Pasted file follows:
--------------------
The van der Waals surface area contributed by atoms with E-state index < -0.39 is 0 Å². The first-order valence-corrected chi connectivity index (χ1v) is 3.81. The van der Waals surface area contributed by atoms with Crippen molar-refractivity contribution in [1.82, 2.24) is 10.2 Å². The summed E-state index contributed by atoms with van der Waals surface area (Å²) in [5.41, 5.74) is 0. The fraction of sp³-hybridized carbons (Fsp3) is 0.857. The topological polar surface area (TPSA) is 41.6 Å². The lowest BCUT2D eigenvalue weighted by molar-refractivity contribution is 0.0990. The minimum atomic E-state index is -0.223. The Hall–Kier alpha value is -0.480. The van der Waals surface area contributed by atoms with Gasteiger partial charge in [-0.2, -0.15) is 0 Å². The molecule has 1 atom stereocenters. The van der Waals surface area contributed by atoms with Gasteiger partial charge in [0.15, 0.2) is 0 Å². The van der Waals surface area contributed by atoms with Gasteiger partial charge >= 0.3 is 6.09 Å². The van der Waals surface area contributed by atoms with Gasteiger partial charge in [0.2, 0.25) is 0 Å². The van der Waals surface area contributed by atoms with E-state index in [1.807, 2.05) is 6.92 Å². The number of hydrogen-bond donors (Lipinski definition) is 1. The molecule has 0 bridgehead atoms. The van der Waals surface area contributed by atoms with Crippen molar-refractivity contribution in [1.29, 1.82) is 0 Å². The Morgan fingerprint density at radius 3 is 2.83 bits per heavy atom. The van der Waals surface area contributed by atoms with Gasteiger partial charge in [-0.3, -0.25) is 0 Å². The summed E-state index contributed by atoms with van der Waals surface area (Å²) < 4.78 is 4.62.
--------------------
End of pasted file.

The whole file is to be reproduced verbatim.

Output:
The van der Waals surface area contributed by atoms with E-state index < -0.39 is 0 Å². The first-order valence-corrected chi connectivity index (χ1v) is 3.81. The van der Waals surface area contributed by atoms with Crippen molar-refractivity contribution in [1.82, 2.24) is 10.2 Å². The summed E-state index contributed by atoms with van der Waals surface area (Å²) in [5.41, 5.74) is 0. The fraction of sp³-hybridized carbons (Fsp3) is 0.857. The topological polar surface area (TPSA) is 41.6 Å². The lowest BCUT2D eigenvalue weighted by molar-refractivity contribution is 0.0990. The minimum atomic E-state index is -0.223. The Hall–Kier alpha value is -0.480. The van der Waals surface area contributed by atoms with Gasteiger partial charge in [-0.2, -0.15) is 0 Å². The molecule has 1 atom stereocenters. The van der Waals surface area contributed by atoms with Gasteiger partial charge in [0.15, 0.2) is 0 Å². The van der Waals surface area contributed by atoms with Gasteiger partial charge >= 0.3 is 6.09 Å². The van der Waals surface area contributed by atoms with Gasteiger partial charge in [0.2, 0.25) is 0 Å². The van der Waals surface area contributed by atoms with E-state index in [1.807, 2.05) is 6.92 Å². The number of hydrogen-bond donors (Lipinski definition) is 1. The molecule has 0 bridgehead atoms. The van der Waals surface area contributed by atoms with Crippen molar-refractivity contribution in [1.29, 1.82) is 0 Å². The Morgan fingerprint density at radius 3 is 2.83 bits per heavy atom. The van der Waals surface area contributed by atoms with Gasteiger partial charge in [-0.3, -0.25) is 0 Å². The summed E-state index contributed by atoms with van der Waals surface area (Å²) < 4.78 is 4.62.